I first started riding a bicycle when I was six-years-old. When I was in college, I started riding seriously, but had to tail off when I began working. In my late forties, with my business career well established, I began riding again with a passion! I started competing in criteriums, road races, and time trials.
Now let me tell you, my physical stature is not what one would consider perfect for a cyclist, certainly not for racing. I have fairly broad shoulders, which act like barn doors when riding into the wind. And during my prime, I weighed in the high 160s, low 170s, with legs that honestly impressed people. But I often told them, “They’re all show and no go.” This, of course, was primarily due to my weight, which was certainly an advantage when I went downhill, but a severe detriment when I was going up. And guess what kind of cyclist usually wins races? That’s right … the lite ones!
Anyway, that was my background. Now I ride purely for pleasure and exercise. So when a new California law came about that required motorists to give three-feet of clearance when passing a cyclists, I cheered. I have, as a number of my fellow cyclists, been hit by passing cars. So this new law, along with many municipalities implementing designated bicycle lanes on streets with at least two lanes proceeding in the same direction, allowed us cyclists more room and ease of mind when we ride. What a lot of people don’t know is a bicycle is considered a moving vehicle and, therefore, must follow many of the rules of the vehicle code.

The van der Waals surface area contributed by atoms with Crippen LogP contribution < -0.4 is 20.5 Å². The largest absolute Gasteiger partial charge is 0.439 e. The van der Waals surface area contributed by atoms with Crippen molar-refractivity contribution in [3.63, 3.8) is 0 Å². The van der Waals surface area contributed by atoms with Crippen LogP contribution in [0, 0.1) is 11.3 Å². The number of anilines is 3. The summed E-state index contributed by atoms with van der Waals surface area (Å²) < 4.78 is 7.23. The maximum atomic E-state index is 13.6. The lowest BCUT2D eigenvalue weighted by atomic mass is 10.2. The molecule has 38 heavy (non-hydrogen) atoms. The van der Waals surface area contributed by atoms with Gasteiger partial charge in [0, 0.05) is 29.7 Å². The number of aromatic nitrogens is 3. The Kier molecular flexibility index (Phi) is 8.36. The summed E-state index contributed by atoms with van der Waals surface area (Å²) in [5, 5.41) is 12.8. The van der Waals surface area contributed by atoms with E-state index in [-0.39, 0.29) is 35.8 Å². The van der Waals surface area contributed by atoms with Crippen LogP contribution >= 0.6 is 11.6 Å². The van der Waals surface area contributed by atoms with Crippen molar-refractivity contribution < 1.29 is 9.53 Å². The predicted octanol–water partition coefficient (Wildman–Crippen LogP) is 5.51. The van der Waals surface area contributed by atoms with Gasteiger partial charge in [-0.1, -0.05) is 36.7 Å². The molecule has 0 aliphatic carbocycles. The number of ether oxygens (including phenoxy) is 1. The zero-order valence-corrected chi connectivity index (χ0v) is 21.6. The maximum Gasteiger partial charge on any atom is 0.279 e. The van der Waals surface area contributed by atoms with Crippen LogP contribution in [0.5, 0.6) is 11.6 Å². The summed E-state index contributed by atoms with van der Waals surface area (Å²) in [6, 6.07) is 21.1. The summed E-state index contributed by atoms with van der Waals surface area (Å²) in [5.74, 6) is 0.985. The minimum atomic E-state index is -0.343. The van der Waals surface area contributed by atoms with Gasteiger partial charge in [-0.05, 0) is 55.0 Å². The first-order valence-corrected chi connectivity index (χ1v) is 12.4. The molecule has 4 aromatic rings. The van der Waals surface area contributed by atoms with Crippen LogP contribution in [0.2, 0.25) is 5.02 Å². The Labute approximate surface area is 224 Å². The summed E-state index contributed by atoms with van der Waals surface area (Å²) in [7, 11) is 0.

A funny instance happened to me once. An older woman driving by slowed her car, rolled down her window, and told me to get on the sidewalk where bicycles belong. I smiled and informed her that bicycles aren’t really allowed on the sidewalks, but thanked her for her input. This is a prime example of the misunderstanding and confusion that surrounds bicycles. Now there are actually cities that do allow bicycles on the sidewalks, primarily because the streets are not safe for a bicycle to ride on. But the main problem is we all need to understand what rights a cyclist has on the road. And this also requires that cyclists abide by the rules and don’t take advantage of them, which I often see them do. They applaud the three-foot safe zone, and enjoy the bicycle lanes, but then choose not to stop at stop signs, and often ride abreast when on a single lane road, which causes cars to creep along behind them.
If we all want to be safe when driving a car or riding a bicycle, then we must abide by the rules; not decide which ones we will follow and which ones we will ignore. So if you’re driving a car, consider the consequences if you pass a cyclist improperly. And if you’re a cyclist, ride safe, pay attention, and give vehicles the same courtesy you expect of them.